Poulet au Citrons Confits:

Ingredients:

  • 1 large yellow onion. Peeled and cut into rings.
  • Olive oil
  • 6-8 chicken drumsticks.
  • 1 clove of garlic, peeled and crushed.
  • Juice of 1 fresh lemon
  • 4 preserved lemons
  • 1 Tbsp coriander seed
  • Pinch of saffron

Directions:
1. Rinse the chicken and pat it dry with a paper towel. Douse it with fresh lemon juice and a little salt. Set aside.
2. Rinse your preserved lemons and cut them the rest of the way, so that they are now fully quartered. Remove any seeds that you see and can easily access.


3. Heat a heavy bottomed pot over medium-high heat. Add enough olive oil to coat the bottom of the pot. Cook the chicken until it is golden brown on all sides. Remove chicken and set aside.


4. Add a little more olive oil. Place the onions, garlic, coriander seed, and preserved lemons in the bottom of the pot.

5. Put the chicken on top of the onions and preserved lemons. Add enough water to just submerge the chicken. Add the pinch of saffron.



6. Bring to a boil. Then reduce the heat, cover, and simmer for about an hour, or until the chicken is cooked through and very tender. Serve with rice to help soak up the extra juices.

Enjoy!

Cast iron pizza

I received a long-wished-for bread machine for Christmas this year. I crossed my fingers that I would not be one of the many people who has a bread machine and lets it collect dust for years before deciding to craigslist it. Let’s just call that my new years resolution to not be a lets-her-bread-machine-collect-dust-until-it-goes-in-the-craigslist-pile person. So far, new years resolution is going strong! Not the best for my carb intake, but at least it’s good bread.

I’ll post about making bread another time, but for now, let’s talk pizza. I’ve been a wee bit busy with the wee one, so sometimes it’s hard to put together a well thought out dinner. On the nights that I just don’t know what else to do, we usually make pizza. We always keep mozzarella, tomato sauce and pepperoni in the house. Sometimes we also have bell peppers or mushrooms to add, but if not, we at least can have pepperoni.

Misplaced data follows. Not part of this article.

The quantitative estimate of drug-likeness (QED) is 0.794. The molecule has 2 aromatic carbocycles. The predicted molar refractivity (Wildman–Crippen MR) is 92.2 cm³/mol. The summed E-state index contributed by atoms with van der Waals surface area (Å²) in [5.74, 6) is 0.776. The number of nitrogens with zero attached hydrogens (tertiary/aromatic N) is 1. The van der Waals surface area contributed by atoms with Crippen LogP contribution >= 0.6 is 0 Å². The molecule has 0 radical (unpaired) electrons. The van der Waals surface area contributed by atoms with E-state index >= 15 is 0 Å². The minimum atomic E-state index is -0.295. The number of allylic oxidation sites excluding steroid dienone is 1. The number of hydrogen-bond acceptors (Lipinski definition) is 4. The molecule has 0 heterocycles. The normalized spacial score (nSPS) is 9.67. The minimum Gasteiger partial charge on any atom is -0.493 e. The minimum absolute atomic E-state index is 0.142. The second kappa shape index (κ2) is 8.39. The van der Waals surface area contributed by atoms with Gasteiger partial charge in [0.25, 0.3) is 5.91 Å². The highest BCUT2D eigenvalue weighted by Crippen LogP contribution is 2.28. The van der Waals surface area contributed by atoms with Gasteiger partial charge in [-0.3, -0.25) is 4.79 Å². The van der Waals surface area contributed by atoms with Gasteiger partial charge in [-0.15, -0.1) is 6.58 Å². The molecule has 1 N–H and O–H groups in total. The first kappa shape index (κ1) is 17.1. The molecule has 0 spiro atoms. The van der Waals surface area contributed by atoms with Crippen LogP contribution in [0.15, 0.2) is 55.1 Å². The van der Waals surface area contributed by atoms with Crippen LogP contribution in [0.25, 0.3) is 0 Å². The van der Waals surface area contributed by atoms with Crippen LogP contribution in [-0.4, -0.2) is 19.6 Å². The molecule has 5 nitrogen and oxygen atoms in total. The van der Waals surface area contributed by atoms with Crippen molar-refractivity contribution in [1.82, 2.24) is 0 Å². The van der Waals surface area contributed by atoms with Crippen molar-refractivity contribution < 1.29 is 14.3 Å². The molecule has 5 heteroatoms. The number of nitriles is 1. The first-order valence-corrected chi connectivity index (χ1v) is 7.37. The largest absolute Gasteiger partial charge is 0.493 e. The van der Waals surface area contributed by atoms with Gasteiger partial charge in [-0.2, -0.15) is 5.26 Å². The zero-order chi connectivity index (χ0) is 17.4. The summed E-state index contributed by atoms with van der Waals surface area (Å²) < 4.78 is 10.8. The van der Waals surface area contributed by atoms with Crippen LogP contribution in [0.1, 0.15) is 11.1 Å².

Around Christmas time, some friends came to visit us Quentin from Seattle. We agreed to keep it simple and make pizza, and they were sweet enough to pick up the fixings for it. When they arrived, I needed to nurse Quentin, get his purees ready for his dinner, get him bathed and ready for bed, etc. Luckily, we have been friends since college and used to routinely cook in each others kitchens. So, just like the college days, our friends (C & M) set out to learn my kitchen and get dinner going. M started prepping veggies and C asked where my cast iron pan was.

Me: Umm…cast iron pan? What are you going to use that for? I mean, you’re welcome to use it, but why?
C: We’re going to use it to make pizza. You’ve never had cast iron pizza before? It’s awesome.
Me: Strange, but go on…

Once the babe had gone to bed and C and M had already made their first few pizzas (which I tasted…awesome indeed!), I had a chance to observe the magic. C taught me his secrets and we’ve pretty much only used this method since that day. It’s so much better than using a pizza pan, and not much more work. I will now share the secret with you.

First, move your oven rack to the top 3rd part of the oven. Not right at the top, but higher than the middle. Turn your oven on broil and put the cast iron pan in. Also, turn the stove on medium.
This is basically to keep the cast iron pan hot because it’s going to be going in and out of the oven. Now cut your dough into 3 chunks (more or less, depending on your dough recipe. If using store bought dough, I’d probably cut it in half).

Start to flatten your first chunk of dough.

Roll out the dough. I like mine pretty flat.

Take the cast iron pan out of the oven and put a splash of olive oil in it. Spread it with a metal spatula. Then put the flattened dough on. Return the cast iron pan to the oven and set your timer for 2 minutes.
Remove the cast iron from the oven and flip the dough.

Add your ingredients. Whatever you want, really. Here I’m making a pepperoni pizza with some oregano sprinkled on top. You can definitely get crazier than that, though. We were feeling a “pizza and beer” night, though, and in my opinion pepperoni pizza + beer is a perfect combo.

Now the whole thing goes back in the oven. Set your timer for 5 minutes. Check your pizza to see if it’s done. It should be nicely browned. It might need another minute or 2 but it depends on your broiler.
Out comes the pizza!